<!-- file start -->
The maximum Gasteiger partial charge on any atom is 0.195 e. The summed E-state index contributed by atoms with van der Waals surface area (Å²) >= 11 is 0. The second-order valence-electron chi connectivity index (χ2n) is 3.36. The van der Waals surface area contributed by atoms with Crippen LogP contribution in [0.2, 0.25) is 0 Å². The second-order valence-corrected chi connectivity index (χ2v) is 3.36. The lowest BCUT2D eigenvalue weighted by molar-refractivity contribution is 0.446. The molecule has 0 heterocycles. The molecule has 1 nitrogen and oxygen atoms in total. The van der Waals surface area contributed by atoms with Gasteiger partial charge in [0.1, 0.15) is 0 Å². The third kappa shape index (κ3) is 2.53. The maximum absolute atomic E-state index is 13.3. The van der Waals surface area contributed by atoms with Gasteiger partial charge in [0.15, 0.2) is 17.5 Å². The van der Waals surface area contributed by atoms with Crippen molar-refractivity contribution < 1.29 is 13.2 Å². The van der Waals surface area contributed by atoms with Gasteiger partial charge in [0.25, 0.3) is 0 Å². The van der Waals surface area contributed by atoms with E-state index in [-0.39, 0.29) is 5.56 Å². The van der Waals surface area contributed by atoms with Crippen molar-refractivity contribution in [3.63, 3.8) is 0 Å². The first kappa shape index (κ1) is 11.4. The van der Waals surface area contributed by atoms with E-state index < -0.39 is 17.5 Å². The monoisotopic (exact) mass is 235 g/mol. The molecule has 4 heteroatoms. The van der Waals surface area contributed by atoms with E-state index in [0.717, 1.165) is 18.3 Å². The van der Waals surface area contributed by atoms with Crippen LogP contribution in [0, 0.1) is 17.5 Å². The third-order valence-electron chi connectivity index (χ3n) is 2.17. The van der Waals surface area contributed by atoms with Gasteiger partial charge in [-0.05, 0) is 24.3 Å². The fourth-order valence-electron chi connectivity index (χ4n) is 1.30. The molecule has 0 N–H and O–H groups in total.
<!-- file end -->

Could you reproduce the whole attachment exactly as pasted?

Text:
The maximum Gasteiger partial charge on any atom is 0.195 e. The summed E-state index contributed by atoms with van der Waals surface area (Å²) >= 11 is 0. The second-order valence-electron chi connectivity index (χ2n) is 3.36. The van der Waals surface area contributed by atoms with Crippen LogP contribution in [0.2, 0.25) is 0 Å². The second-order valence-corrected chi connectivity index (χ2v) is 3.36. The lowest BCUT2D eigenvalue weighted by molar-refractivity contribution is 0.446. The molecule has 0 heterocycles. The molecule has 1 nitrogen and oxygen atoms in total. The van der Waals surface area contributed by atoms with Gasteiger partial charge in [0.1, 0.15) is 0 Å². The third kappa shape index (κ3) is 2.53. The maximum absolute atomic E-state index is 13.3. The van der Waals surface area contributed by atoms with Gasteiger partial charge in [0.15, 0.2) is 17.5 Å². The van der Waals surface area contributed by atoms with Crippen molar-refractivity contribution < 1.29 is 13.2 Å². The van der Waals surface area contributed by atoms with Gasteiger partial charge in [0.25, 0.3) is 0 Å². The van der Waals surface area contributed by atoms with E-state index in [-0.39, 0.29) is 5.56 Å². The van der Waals surface area contributed by atoms with Crippen molar-refractivity contribution in [3.63, 3.8) is 0 Å². The first kappa shape index (κ1) is 11.4. The van der Waals surface area contributed by atoms with E-state index < -0.39 is 17.5 Å². The monoisotopic (exact) mass is 235 g/mol. The molecule has 4 heteroatoms. The van der Waals surface area contributed by atoms with E-state index in [0.717, 1.165) is 18.3 Å². The van der Waals surface area contributed by atoms with Crippen LogP contribution in [0, 0.1) is 17.5 Å². The third-order valence-electron chi connectivity index (χ3n) is 2.17. The van der Waals surface area contributed by atoms with Gasteiger partial charge in [-0.05, 0) is 24.3 Å². The fourth-order valence-electron chi connectivity index (χ4n) is 1.30. The molecule has 0 N–H and O–H groups in total.